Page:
Corbyn offers little hope for the left in Latin America
Buenos Aires Herald, June 12, 2017
The surprisingly good showing by Jeremy Corbyn’s Labour Party in last week’s election in the United Kingdom will likely not lead Latin American leftists to believe that a protectionist populist left-wing message is the way forward. The results in the UK speak more of the discontent at the incumbent government more than an intention by voters to embrace Corbyn’s message.
It is true that a win is a win. Even if handed power only because of a punishment vote against the ruling party, a party that attracts enough voters to form a government gets a chance to implement policies that, provided that they help put the country back on the right track, will produce electoral victories in the future.
The June 8 election was a setback for Theresa May and the Conservative Party. But it was not really a Labour victory. Theresa May will, at least for now, remain as prime minister. And even if she cannot hold onto power for much longer, a new Conservative prime minister is more likely than a Labour-led cabinet.
Of course, victories and defeats are both absolute and relative. The Conservative Party won more seats than Labour, but the opposition party increased its share of seats, going from 229 to 262 in the 650-seat House of Commons. Given that everyone expected a resounding Conservative victory just a few weeks ago, the results tasted like victory for Labour. Unsurprisingly there were more smiles in the Labour camp than among Conservative leaders on election night. Labour’s unexpectedly strong showing, only two months after Prime Minister May called a snap election, constituted a dramatic upsurge in support for their party — and a major setback for Conservatives.
Though May has been able to form a government coalition, it is fragile and there is strong pressure within the Conservative Party pushing for May’s resignation. The prime minister does not have a mandate to move forward with the Brexit negotiations with the European Union. Her position is weak and her coalition is fragile. Labour is in an expectant position, ready to try to form a government if the May-led Cabinet breaks out into infighting in the coming months between those committed to moving forward with Brexit and those who are having second thoughts.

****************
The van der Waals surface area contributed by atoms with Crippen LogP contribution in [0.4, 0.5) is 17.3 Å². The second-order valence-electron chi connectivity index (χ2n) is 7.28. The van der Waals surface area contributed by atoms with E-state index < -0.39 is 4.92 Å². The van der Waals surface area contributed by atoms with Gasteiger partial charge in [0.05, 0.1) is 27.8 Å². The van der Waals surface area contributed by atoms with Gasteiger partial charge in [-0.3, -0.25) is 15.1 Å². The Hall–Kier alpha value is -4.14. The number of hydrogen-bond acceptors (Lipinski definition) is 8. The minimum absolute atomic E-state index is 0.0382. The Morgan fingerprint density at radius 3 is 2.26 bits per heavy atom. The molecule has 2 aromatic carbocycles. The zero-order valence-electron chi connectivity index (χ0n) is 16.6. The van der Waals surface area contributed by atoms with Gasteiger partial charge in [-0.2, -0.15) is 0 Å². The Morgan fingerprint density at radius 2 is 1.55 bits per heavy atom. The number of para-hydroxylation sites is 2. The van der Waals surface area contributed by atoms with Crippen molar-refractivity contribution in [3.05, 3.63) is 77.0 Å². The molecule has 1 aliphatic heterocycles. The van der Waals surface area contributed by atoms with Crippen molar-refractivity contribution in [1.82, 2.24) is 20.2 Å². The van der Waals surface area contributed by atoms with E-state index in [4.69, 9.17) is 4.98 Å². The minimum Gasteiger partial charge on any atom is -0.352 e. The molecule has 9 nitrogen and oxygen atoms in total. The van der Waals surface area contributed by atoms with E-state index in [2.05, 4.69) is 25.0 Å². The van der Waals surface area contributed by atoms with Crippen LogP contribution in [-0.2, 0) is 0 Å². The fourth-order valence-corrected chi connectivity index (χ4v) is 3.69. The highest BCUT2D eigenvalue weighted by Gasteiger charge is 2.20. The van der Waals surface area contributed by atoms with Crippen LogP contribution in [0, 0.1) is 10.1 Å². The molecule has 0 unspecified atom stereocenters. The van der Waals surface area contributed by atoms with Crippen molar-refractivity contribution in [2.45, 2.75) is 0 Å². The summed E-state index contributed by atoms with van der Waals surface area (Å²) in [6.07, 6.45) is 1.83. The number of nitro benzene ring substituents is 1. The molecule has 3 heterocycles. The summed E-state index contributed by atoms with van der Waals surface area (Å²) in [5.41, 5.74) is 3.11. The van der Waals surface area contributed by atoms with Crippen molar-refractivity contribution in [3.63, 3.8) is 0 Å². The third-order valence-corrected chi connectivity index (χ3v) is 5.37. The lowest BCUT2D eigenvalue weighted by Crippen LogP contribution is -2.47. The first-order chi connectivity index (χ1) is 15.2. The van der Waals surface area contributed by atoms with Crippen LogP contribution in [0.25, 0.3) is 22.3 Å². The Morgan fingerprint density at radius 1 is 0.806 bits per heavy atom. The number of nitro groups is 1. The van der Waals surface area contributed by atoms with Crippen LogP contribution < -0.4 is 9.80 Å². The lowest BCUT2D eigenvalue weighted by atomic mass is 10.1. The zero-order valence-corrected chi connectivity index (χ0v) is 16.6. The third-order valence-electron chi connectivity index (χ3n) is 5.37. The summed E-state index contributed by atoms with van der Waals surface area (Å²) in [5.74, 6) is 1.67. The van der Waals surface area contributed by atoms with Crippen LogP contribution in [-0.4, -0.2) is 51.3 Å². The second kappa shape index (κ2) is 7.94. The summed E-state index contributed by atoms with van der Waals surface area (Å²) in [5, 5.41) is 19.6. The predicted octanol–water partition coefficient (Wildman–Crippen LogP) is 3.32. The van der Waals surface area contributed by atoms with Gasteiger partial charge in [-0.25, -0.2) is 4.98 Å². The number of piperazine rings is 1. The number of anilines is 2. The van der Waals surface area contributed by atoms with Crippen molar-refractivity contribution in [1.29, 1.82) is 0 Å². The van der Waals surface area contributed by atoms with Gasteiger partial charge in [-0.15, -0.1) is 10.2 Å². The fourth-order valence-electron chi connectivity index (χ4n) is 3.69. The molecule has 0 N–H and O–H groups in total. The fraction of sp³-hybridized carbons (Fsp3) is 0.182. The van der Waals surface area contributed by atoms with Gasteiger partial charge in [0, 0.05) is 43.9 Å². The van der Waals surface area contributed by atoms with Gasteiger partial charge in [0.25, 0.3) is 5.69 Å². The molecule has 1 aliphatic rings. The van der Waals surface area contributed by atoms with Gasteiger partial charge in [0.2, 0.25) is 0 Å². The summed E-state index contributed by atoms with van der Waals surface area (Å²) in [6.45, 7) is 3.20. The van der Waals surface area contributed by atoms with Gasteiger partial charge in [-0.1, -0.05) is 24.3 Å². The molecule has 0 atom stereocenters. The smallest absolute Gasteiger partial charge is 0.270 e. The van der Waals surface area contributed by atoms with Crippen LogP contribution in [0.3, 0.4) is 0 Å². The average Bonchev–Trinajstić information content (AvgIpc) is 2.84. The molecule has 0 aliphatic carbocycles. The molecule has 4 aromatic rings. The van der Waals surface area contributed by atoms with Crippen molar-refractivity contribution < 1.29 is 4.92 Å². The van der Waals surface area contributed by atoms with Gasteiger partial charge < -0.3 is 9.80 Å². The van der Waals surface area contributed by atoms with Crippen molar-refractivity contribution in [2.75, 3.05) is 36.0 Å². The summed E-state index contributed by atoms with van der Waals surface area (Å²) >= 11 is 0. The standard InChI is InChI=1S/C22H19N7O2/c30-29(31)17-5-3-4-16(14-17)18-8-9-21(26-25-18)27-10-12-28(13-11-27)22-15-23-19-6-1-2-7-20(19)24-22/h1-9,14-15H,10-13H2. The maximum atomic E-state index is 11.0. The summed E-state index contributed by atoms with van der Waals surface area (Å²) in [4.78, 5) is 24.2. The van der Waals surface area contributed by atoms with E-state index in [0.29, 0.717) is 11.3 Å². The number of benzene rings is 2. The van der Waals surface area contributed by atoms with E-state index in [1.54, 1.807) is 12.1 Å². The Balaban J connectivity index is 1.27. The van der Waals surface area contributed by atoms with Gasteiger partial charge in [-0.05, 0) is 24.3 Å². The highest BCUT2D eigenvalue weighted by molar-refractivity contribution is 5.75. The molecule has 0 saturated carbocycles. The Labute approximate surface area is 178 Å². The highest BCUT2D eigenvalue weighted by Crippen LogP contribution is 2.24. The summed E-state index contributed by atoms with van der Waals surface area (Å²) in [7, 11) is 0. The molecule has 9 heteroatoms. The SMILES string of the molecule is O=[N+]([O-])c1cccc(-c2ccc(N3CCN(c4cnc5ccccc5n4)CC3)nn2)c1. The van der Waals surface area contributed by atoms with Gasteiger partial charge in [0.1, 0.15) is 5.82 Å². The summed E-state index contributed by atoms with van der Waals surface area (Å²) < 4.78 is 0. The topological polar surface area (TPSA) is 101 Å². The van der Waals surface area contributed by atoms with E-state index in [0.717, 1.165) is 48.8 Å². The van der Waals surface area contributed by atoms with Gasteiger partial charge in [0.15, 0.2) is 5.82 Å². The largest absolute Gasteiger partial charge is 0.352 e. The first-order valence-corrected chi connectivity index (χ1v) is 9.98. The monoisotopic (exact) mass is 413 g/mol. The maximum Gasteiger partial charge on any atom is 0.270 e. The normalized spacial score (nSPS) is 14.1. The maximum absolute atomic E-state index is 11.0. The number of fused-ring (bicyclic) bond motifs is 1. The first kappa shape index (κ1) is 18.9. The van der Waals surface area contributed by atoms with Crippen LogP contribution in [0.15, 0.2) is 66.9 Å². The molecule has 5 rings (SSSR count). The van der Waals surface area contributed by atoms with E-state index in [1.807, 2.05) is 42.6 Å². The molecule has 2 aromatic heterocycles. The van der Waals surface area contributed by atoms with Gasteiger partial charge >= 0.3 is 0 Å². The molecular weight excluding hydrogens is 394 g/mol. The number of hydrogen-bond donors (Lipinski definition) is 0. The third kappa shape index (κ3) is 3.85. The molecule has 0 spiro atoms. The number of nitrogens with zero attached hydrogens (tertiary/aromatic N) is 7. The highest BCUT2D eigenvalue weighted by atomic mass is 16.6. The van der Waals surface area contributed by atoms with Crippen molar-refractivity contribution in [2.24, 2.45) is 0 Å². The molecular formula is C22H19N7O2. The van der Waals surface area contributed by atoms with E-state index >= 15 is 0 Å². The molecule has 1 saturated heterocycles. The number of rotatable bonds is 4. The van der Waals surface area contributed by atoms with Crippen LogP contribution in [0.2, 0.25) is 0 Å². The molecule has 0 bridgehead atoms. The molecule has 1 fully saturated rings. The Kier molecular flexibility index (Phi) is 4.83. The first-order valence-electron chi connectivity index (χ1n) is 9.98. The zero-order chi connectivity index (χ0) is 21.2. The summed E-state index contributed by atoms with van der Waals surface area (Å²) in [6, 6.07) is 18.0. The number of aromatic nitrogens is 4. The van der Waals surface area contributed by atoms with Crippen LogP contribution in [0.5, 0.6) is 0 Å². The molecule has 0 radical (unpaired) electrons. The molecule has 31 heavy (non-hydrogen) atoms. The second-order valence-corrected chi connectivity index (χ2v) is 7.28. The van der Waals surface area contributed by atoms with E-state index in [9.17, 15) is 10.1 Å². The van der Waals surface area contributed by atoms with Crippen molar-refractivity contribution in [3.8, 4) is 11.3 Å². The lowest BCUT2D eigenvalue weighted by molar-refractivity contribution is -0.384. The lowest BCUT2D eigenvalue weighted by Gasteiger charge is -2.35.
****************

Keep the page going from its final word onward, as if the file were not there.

Yet, Labour should not be misled, thinking that voters are attracted by its protectionist and pro-public sector messages. Many people who voted Labour sought to punish the Conservative Party’s embrace of Brexit. Others were simply fed up with the incumbents and wanted to throw them out, without paying much attention to the alternatives. The ability of Labour to energise its voter base had more to do with the dominant perception that the UK is moving in the wrong direction, not with a conviction that Labour knows how to put the country back on the right track.
To some extent, the election results were even better for Corbyn since the revival of Labour does not require him to deliver anything in the short or medium term. His campaign rhetoric will not need to be materialised into real policies. Corbyn will not be held accountable for what happens in Britain in the coming months. People have expressed their discontent with the direction of the country but Labour will not get a chance — at least not yet — to take the driver’s seat and try to steer the UK back onto a path of economic and sustainable growth.
In the rest of the world, the left is understandably happy to see a European country voting against conservatives. In most recent elections in Europe and Latin America, the left has suffered setbacks. Winning votes and seats is a welcome change for left-wing parties everywhere.
Yet, at least in Latin America, the left will likely not attempt to follow Corbyn’s model. In the region, left-wing governments embraced protectionist policies for 18 years, ever since Hugo Chávez came into power in Venezuela in 1999. Though there were positive results when the region benefitted from the commodity boom and there was plenty of money to fund social programmes and reduce poverty, the decline in terms of trade for the region has produced fiscal strain. People have voted against the left in Latin America and the protectionist policies the left embraced are unpopular. Because Brexit also represents a rejection of globalisation — a trend that both left and right in Latin America embrace, for different reasons — the protectionist message that the Labour Party has championed in the UK will not go well with voters in Latin America.
Corbyn’s message of social inclusion will be popular in Latin America and his drive to strengthen the public sector might also resonate with voters, especially in countries where the private sector runs unchecked and the safety net is weak or inexistent. But Corbyn’s admiration for Hugo Chávez’s legacy is not a popular strategy for left-wing leaders in the region. Leftists in Latin America have welcomed the Conservatives’ setback in the UK, but Jeremy Corbyn’s Labour Party does not represent a model to follow in Latin America.